Why Conversations about Climate are Stuck

Posted by Dan Keeney
Creative (Climate) Communications

As an alumnus of the University of Colorado, I do my best to keep track of the interesting work being done by faculty and students in Boulder and other satellite campuses. In the past few days an article in Colorado Arts and Sciences Magazine caught my attention. Titled, “Ditching the doomsaying for better climate discourse,” it tells the story of associate professor Max Boykoff’s work that led to the publication of his latest book, “Creative (Climate) Communications: Productive Pathways for Science, Policy and Society.”

Disclaimer: I have not read the book! I don’t know as much about climate science as I suspect I should. To be as blunt as possible, I have no doubt that the rise of humans — and especially the use of fossil fuels by developed economies — has stressed the ability of ecosystems to adapt.

All of that is to say that while I am no expert in climate science, I do have special expertise in helping smart people package their information in ways that are understandable, memorable and actionable. I’ve worked with various teams at NASA for the better part of two decades, for instance, helping everyone from flight surgeons, mission control and the teams studying the effects of space on the human body tell their stories. I work with medical device startups through Texas Medical Center’s Innovation Institute to make complex ideas relatable.

That’s why Max Boykoff’s new book struck me as interesting. It isn’t designed to advocate for a particular point-of-view related to climate change; it is designed for the the scientists, NPOs, politicians and other stakeholders who are attempting to capture the public’s attention, tell stories related to climate science and inspire action.

The Colorado Arts and Sciences article outlined Boycoff’s five “rules of the road” and five “guideposts” that he believes can serve as the framework for creative and effective climate science communications. My view is that these are applicable across the board for just about any communications.

Rules of the road (along with brief descriptions from Boykoff):

  • Be authentic – “Don’t fake it.”
  • Be aware – “Know your audience.”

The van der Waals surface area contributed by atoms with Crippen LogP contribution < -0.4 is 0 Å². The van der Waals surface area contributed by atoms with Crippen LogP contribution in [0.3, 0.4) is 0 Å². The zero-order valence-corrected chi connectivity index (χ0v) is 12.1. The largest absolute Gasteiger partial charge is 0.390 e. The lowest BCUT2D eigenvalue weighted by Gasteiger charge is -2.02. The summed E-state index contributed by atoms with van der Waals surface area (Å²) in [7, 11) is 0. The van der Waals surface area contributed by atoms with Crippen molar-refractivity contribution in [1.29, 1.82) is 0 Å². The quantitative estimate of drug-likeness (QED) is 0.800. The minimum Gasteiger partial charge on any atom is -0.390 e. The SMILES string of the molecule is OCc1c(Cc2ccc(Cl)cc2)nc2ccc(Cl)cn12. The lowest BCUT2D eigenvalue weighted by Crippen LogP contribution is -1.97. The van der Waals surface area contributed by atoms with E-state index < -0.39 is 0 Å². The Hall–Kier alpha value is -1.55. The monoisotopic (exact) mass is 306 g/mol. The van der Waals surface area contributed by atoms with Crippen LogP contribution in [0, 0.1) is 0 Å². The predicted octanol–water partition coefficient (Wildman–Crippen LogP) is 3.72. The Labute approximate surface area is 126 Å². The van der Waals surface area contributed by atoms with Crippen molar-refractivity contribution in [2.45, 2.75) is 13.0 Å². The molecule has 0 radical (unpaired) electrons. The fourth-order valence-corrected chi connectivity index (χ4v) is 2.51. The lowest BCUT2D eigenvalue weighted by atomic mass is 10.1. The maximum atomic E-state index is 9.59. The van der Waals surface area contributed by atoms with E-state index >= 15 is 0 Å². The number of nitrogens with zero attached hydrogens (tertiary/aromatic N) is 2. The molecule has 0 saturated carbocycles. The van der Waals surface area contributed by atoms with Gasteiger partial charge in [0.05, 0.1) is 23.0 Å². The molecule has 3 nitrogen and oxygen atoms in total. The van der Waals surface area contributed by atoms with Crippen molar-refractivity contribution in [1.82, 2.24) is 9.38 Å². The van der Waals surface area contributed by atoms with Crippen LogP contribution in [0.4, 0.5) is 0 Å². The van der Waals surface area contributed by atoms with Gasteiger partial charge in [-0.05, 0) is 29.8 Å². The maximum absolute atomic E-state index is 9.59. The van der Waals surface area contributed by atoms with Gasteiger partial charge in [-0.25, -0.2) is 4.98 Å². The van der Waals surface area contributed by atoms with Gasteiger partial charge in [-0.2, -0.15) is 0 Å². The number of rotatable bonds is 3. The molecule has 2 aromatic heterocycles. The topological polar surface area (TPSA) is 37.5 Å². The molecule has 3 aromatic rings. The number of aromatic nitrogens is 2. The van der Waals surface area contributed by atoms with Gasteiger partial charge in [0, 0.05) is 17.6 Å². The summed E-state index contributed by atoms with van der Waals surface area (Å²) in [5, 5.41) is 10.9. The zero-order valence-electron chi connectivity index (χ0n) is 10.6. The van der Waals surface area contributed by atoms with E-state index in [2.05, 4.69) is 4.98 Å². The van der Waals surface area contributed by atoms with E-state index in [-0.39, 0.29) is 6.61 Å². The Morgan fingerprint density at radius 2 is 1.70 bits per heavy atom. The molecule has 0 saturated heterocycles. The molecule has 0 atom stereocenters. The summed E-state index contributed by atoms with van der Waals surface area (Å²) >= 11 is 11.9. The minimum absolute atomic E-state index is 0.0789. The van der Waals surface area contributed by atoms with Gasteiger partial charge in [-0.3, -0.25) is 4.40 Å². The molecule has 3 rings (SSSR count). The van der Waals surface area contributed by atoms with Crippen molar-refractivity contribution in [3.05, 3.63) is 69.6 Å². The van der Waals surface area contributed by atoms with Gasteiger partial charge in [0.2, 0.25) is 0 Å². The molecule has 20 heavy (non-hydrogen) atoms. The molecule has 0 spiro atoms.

• Be accurate – “Know what you’re talking about.”
  • Be imaginative – “Step out of the well-worn paths of science.”
  • Be bold – “Commit yourself to experimenting.”


  • Find common ground – “Rather than telling people how they are supposed to be thinking and acting.”
  • Emphasize here and now – “We need to overcome the perception that this is a distant threat that impacts other people and animals in distant places we never visit.”
  • Focus on the benefits of engagement – “Give people agency, focus on ways they can get involved and feel like, ‘OK, this is what I can do today.’”
  • Creatively empower people – Rather than lecture or speak in traditional academic modes, Boykoff points to alternative avenues of communication, such as comedy, art, video and dance.
  • Smarten up – “Listening, discussing and adapting, as opposed to just trying to win an argument.”

We often talk about small steps that lead to big changes. For instance, getting people to use reusable bags and straws is a tiny thing, but it gets individuals into a different frame of mind. They are getting involved. Once they are engaged, they are more likely to be open to additional lifestyle changes, such as abandoning single use plastic bottles choosing sustainable energy sources from their electric company.

As noted in her review of the book published on Medium’s Public Understanding of Science Blog, Brigitte Nerlich, Emeritus Professor of Science, Language and Society at the University of Nottingham noted that Boykoff does not discuss the use of language, which seems like a big miss. Language is a huge part of the puzzle. After all, it wasn’t long ago that the common label was “Global Warming,” which skeptics of climate change continue to use scornfully. How can you have a book about creative communication and not discuss the importance of language choices?